The title isn’t more than a normal string that we will give in the code, but the icon is a bit more tricky and although Apple give as some system icons to use, take a look at UITabBarSystemItem, they also tell us how we have to create our own icon.

▪ Use PNG format.
▪ Use only pure white with proper transparency.
▪ Don’t add shadows.
▪ Use anti-aliasing.
▪ Size of 30 x 30 pixels.

Code

To create the Tab Bar and add it to the application use this

- (void)applicationDidFinishLaunching:(UIApplication *)application {
 
tabBarController = [[UITabBarController alloc] init];
 
MyViewController* vc1 = [[MyViewController alloc] init];
 
MyOtherViewController* vc2 = [[MyOtherViewController alloc] init];
 
NSArray* controllers = [NSArray arrayWithObjects:vc1, vc2, nil];
 
tabBarController.viewControllers = controllers;
 
[window addSubview:tabBarController.view];
 
}

We create the Tab Bar, the view controllers we need and put those in an array to tell the Tab Bar those are the one it has to show. We add the Tab Bar view to the window and we are finished.

To set up each of the UITabBarItem of each view we can use the following lines

UIImage* anImage = [UIImage imageNamed:@"MyTabBarIcon.png"];
 
UITabBarItem* theItem = [[UITabBarItem alloc] initWithTitle:@"TabBarItemTitle" 
                                                     image:anImage tag:0];
 
[myViewController setTabBarItem:theItem];

Usually we will put these lines in the view controller itself, on the init method, but might be necesarly to do it in some other place when we are not using our own classes, for example when one of the tabs uses a Navigation Bar, in that case we can put these lines just after creating the Navigation Bar.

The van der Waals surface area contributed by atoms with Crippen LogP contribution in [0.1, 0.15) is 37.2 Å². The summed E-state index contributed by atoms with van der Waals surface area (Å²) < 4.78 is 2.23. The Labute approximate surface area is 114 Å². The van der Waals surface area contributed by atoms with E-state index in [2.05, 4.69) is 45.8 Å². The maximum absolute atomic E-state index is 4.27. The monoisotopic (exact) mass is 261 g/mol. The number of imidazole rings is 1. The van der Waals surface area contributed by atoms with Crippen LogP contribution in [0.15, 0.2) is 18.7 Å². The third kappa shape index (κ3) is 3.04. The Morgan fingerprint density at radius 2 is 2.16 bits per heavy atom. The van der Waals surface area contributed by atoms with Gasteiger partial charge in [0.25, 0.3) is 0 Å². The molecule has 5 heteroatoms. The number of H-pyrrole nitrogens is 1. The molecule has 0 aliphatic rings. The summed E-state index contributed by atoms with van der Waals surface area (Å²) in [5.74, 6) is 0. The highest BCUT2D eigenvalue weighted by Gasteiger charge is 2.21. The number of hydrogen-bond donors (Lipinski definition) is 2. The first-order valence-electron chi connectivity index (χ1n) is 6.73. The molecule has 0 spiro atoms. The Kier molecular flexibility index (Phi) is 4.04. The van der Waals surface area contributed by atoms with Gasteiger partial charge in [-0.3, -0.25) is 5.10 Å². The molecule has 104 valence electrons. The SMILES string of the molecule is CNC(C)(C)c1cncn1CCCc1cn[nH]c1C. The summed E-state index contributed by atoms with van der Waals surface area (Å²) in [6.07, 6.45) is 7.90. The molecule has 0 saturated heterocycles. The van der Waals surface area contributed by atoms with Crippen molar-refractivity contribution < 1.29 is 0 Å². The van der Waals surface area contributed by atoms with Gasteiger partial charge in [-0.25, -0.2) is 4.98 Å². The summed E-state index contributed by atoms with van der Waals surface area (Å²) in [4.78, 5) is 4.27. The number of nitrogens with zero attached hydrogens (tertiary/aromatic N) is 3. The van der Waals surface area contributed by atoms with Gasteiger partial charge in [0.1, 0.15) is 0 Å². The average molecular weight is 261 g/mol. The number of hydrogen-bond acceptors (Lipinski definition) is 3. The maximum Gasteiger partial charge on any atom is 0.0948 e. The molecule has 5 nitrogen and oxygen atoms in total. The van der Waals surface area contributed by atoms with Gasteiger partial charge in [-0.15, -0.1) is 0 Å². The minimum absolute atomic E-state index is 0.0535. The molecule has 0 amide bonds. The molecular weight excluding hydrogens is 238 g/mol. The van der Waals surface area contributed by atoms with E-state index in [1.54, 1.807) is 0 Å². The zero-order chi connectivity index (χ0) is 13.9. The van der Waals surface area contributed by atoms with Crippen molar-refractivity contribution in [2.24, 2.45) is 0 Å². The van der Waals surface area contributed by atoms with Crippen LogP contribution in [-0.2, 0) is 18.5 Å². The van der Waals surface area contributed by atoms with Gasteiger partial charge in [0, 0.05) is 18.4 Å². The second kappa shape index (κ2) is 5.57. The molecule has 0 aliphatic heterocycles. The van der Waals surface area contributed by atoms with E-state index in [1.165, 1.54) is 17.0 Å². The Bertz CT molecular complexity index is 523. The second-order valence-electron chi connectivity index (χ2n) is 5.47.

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May 15

Sorry, this entry is only available in Español.

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May 14

En muchos foros y blog, se ve gente que pregunta si hay algún control en Xcode que nos permita dar puntuaciones del estilo de las cinco estrellitas que se ve por iTunes, iPhone, iPod y demás. En su día, yo mismo recurrí a Google para ver si encontraba uno, pero a parte de algunas explicaciones de como montarlo, algunas usando un slider del Xcode, con vistas o la clase UIControl, nadie daba nada.

Finalmente decidí montarme uno yo mismo, y hoy os lo traigo, modificado, para que podáis añadirlo fácilmente a vuestro proyecto y usarlo en cualquier vista dentro de vuestra aplicación. Al final del artículo, en el que explico como funciona y como usarlo, encontrareis el link para descargarlo.

Funcionamiento
Personalmente me decanté por usar una vista normal, UIView, para implementar mi “rating control”, el porqué es muy simple, aunque hay una clase especialmente pensada para controles, UIControl, no vamos a hacer grandes maravillas, lo único que nos interesa es que mientras el usuario desplaza el dedo por nuestro sistema de puntuación, se vayan iluminando las estrellas pertinentes.
Para ello uso un UIViewController, que se encarga de crear la vista, añadir el número de iconos necesarios, por norma 5 y seguir la interactuación del usuario para detectar cuando pulsa un icono en concreto, o desplaza el dedo de uno a otro, para mostrar el rating pertinente. De esta manera conseguimos una buena fluidez y el mismo efecto que cuando se usa el rating del iPod, iPhone o iTunes.